Vanderbilt

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Vanderbilt Surname Genealogy

The German and Dutch word bulte
meaning “mound” and describing someone who lived by a low hill was the
basis of the placename of De Bilt that lay just northeast of Utrecht in
Holland.

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Vanderbilt Resources on
The
Internet

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Vanderbilt Ancestry

Jan Aertszoon or Aertson was a Dutch
farmer from the village of De Bilt near Utrecht who emigrated to the
Dutch colony of New Netherland as an indentured servant in 1650.
Jan’s village name was later added to the Dutch “Van der” (from the) to
create “Van der Bilt.”

America. The prominence
of the Vanderbilt family in America began with Cornelius Vanderbilt,
the fourth of nine children born in 1794 to a Staten Island family of
modest means which ran a ferry service to Manhattan. His father,
the first to spell his name as van Derbilt, was born in 1764 and was
reared in the home of an uncle where he worked for his room and
board.

Cornelius
left school at eleven and started his business career with a steamboat,
the Bellona,
which operated in a ferry service between New Brunswick in Canada and
New York.
He went on to build a shipping and railroad empire that, during the
19th
century, made him one of the wealthiest men in the world.

Although the Commodore himself always
occupied a modest home, members of his family would use their wealth to
build a
resplendent family tomb at the
Moravian
cemetery on Staten Island
and a number of magnificent mansions
– on Fifth
Avenue in New York, in Newport, and along the Hudson.
The family had grown immeasurably richer by
the time of the death of Cornelius’s son William.

“William
H. Vanderbilt died suddenly in December
1885, only eight years after his father.
The world was astounded to learn that he had more than doubled
the
family fortune in that short time, leaving him the richest man in the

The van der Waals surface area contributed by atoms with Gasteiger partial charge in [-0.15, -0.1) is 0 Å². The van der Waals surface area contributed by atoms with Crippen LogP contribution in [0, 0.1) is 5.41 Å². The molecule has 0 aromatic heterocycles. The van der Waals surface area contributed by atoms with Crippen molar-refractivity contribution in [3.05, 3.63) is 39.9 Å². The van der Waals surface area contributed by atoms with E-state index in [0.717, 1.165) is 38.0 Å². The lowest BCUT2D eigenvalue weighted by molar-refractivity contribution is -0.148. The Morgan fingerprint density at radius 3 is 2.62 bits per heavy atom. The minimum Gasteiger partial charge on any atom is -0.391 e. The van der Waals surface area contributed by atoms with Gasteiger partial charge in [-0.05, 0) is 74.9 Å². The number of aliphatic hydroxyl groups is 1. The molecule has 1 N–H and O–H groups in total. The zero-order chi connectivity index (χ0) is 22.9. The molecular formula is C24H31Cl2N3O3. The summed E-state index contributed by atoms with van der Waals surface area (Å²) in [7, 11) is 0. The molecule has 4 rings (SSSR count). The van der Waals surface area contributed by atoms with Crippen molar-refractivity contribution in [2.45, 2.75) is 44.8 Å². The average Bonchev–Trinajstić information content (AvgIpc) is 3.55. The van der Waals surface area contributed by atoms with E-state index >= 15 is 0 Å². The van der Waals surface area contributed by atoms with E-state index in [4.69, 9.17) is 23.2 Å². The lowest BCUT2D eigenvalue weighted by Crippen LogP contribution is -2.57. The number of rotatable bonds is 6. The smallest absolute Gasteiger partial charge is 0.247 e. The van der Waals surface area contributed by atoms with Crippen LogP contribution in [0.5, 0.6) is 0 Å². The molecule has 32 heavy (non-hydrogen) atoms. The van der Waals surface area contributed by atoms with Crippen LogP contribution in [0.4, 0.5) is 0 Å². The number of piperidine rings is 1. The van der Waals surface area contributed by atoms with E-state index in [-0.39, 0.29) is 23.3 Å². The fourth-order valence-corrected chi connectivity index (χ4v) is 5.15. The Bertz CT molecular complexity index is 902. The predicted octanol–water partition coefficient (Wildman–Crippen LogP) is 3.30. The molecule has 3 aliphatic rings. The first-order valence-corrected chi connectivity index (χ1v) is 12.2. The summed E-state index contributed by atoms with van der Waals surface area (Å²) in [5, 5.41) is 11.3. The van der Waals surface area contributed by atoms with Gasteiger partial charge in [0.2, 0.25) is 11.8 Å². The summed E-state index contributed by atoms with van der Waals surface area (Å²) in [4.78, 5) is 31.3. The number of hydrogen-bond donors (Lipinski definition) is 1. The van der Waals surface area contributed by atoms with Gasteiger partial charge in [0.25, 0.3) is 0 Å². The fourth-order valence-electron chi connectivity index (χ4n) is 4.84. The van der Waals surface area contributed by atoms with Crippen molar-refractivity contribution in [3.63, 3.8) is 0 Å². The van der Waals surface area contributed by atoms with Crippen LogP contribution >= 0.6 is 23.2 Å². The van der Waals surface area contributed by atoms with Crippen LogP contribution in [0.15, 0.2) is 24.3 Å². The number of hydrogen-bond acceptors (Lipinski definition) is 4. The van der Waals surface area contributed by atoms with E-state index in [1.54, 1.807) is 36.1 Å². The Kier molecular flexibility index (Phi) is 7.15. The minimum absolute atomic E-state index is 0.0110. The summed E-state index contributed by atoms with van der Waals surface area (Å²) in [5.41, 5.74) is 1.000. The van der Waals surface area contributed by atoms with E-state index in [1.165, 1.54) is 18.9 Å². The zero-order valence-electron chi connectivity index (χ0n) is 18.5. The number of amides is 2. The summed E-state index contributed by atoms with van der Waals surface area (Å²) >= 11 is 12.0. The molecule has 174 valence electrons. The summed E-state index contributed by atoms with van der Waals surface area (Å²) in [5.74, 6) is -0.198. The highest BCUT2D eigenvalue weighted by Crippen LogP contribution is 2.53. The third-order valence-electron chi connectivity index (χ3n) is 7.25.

world.”


Their descendants
were
to dominate what came to be known as
the Gilded Age, a period when Vanderbilt men were the merchant princes
of
American life through their prominence in the business world, in New York society, and
as patrons of
the arts throughout the world.

Later
Vanderbilts showed less interest in business and more in yachting,
horse
racing, and fast cars. Much of the
Vanderbilt wealth ended up being dissipated over the 20th
century. A
distant cousin Arthur T. Vanderbilt published Fortune’s Children:
The Fall
of the House of Vanderbilt
in 1989.
Only Gloria Vanderbilt
and
her son Anderson Cooper have made names for themselves in the modern
world.

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Vanderbilt Miscellany

If you would like to read more, click on the miscellany page for
further stories and accounts:


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Vanderbilt Names

Cornelius Vanderbilt, known as the Commodore, build a shipping
and railroad empire that, during the 19th century, made him one of the
wealthiest men in the world.
Harold Vanderbilt was a
successful sportsman, winning yachting America’s Cup on no fewer than
three occasions.
Amy Vanderbilt, indirectly
related to the main Vanderbilt family, was an American authority on
etiquette. In 1952 she published her best-selling book Amy Vanderbilt’s Complete Book of Etiquette.

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  • 600 in America (most numerous in New York)

 

 

 

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